Academic Standout Recognition
Date: February 18th, 2022
Student: Robert Millner
Presenter: Donna Brewster
The KMS teaching faculty is excited to recognize Robert Millner as this week’s Academic Standout! Robert is a U16 Men’s Alpine athlete, who comes to KMS from Cheshire, Connecticut. Robert’s nomination was endorsed by many of his teachers, and is being recognized for his exceptionally strong work ethic, authentic dedication to his studies, and his willingness to embrace each and every assignment and assessment given as a means to growth both personally as well as academically.
Putting forth the first nomination, as well as presenting for Robert at this week’s all-school meeting, is Winter-Term Maths and Science teacher Donna Brewster. Donna states, “Robert Millner is a winter term student. Extremely conscientious with an excellent work ethic. Always gets his work done before it’s due, even while traveling. Communicates with me if he has questions and his work is impeccable. It is evident that he does his work to own the content and doesn't just complete assignments to get them done. Very rarely do I see students who consistently get perfect scores on all assessments. Another admirable quality is carrying out his obligations without hesitation. When I was the FOD, Robert was among the students having cleanup duty. When other students left because it was "good enough," Robert stayed till the end to make sure things were left in their proper order.
Seconding Robert’s nomination is Social Studies Department Co-Chair and Middle School Humanities teacher Ian Groezinger. Ian reflects, “Robert has been nothing short of stellar this Winter Term. Since he first arrived, it was evident that he had a knack for thinking and writing analytically. In class Robert is quick to raise his hand and contribute insightful thoughts to our class discussion. In addition, Robert has turned in some incredibly high quality work this year, particularly with regards to his essays. He is always sure to include key details regarding the subject matter while being sure to give an in-depth analysis of the proverbial "so what/why does this matter?"
Also stepping forth with a nomination is English Department Co-Chair Nate Clifford. Nate comments, “I often wish students were more proactive in taking notes. Students are, after all, frequently the only measure of a teacher's success. We teachers measure our worth based on the interest and value that the students place in their work and improvement. Imagine my surprise when Mr. Milner showed up, and not only started taking diligent notes in class but also volunteered to read continuously for the daunting and emotionally unstable lead role of Othello. For those of you that aren't familiar with Shakespeare's play, Othello is convinced that his incredible, devoted wife is cheating on him, and swiftly loses his mind from jealous innuendo until he murders her. In order to prep for this, students are asked to watch, annotate and reflect on a TED talk on the risks of love. I struggle to prove that hate and love are not actually opposites, but that apathy and love are. It's a difficult pill to swallow, and a complicated lesson, brought home last week when I entered my classroom to read unexpected notes scrawled in green across the board: "If two people love each other they must also hate each other. Once these people get married they have both become slaves to each other." Robert proves with his unsolicited annotations, that not only does he embrace the exercise of reflection, but has also inhabited the emotionally unstable character of Othello so fully, it has begun to bleed into his ruminations. Thank you, Robert - for your authentic, passionate, and laudable interest. You are, to me, the gift of success. :)”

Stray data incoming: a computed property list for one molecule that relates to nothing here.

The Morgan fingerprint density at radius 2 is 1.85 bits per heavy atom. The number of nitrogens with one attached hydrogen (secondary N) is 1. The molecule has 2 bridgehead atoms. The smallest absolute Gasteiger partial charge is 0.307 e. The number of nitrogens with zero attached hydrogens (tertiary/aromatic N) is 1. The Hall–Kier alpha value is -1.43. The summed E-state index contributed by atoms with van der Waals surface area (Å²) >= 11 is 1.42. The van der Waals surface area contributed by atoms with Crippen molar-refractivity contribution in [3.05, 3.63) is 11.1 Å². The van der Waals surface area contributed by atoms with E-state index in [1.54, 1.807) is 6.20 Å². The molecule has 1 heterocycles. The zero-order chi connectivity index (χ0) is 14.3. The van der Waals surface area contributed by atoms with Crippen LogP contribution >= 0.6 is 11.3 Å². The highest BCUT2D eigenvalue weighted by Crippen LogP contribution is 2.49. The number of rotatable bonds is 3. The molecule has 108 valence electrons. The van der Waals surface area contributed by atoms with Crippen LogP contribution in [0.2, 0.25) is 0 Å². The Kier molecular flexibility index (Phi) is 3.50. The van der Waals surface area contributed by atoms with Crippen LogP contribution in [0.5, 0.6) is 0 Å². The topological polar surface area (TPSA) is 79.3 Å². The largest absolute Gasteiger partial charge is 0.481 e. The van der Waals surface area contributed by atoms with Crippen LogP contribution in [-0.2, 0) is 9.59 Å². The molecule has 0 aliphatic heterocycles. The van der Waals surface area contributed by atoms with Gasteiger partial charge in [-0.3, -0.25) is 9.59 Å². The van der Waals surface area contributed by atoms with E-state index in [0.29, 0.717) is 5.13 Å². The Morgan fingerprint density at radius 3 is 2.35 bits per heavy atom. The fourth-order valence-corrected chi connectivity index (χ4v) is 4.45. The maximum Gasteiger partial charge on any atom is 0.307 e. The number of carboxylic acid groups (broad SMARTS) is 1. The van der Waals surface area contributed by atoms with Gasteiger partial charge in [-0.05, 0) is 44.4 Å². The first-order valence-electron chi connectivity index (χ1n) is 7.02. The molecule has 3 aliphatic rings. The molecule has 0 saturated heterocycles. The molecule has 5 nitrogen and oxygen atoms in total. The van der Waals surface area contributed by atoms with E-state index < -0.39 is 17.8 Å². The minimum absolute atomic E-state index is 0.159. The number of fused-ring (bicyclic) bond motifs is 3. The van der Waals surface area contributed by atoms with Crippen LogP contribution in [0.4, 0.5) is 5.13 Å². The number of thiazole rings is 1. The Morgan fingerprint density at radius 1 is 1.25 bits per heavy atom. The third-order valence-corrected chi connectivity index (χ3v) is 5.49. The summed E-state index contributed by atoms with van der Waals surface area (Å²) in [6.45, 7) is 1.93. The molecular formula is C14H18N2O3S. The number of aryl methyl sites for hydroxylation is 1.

Rounding out this amazing write-up of nominations is Social Studies Department Co-Chair Courtney O’Keefe. Courtney reflects, “I do not have Robert as a student this year, which is unfortunate. I have heard wonderful things about this young man from many of his teachers, and I can say with honesty that I am a little envious of those who get to teach him. That being said, I was able to interact with Robert more than usual this past weekend when I was on dorm duty. What amazed me the most about this soft spoken young man was his dedication to following KMS expectations related to such things asking for and creating passes to leave campus, as well as showing the adults within our community respect as we navigated passing along information and coordinating needed assistance. Each time he came into the building to inquire about something, he would always wait patiently for me to get to a place to stop via my work before speaking. When he needed help with something and I needed to get in touch with another faculty member, he thanked me and waited patiently for me to track them down and pass the information along. When he needed to leave to pick up a pair of skis at Basin, he immediately got to work creating his pass in Orah and waited for me to endorse it. When he returned, he immediately ended the pass without being prompted. To me, these small things showcase not only his high level of respect and willingness to follow through on expectations, but they also showcase an individual who is proud to be a KMS student and is genuinely grateful to be able to have such an opportunity to experience in his young life. Congratulation, Robert!”
We congratulate Mr. Millner on a job well done! A recognition well-earned and well-deserved. Be proud!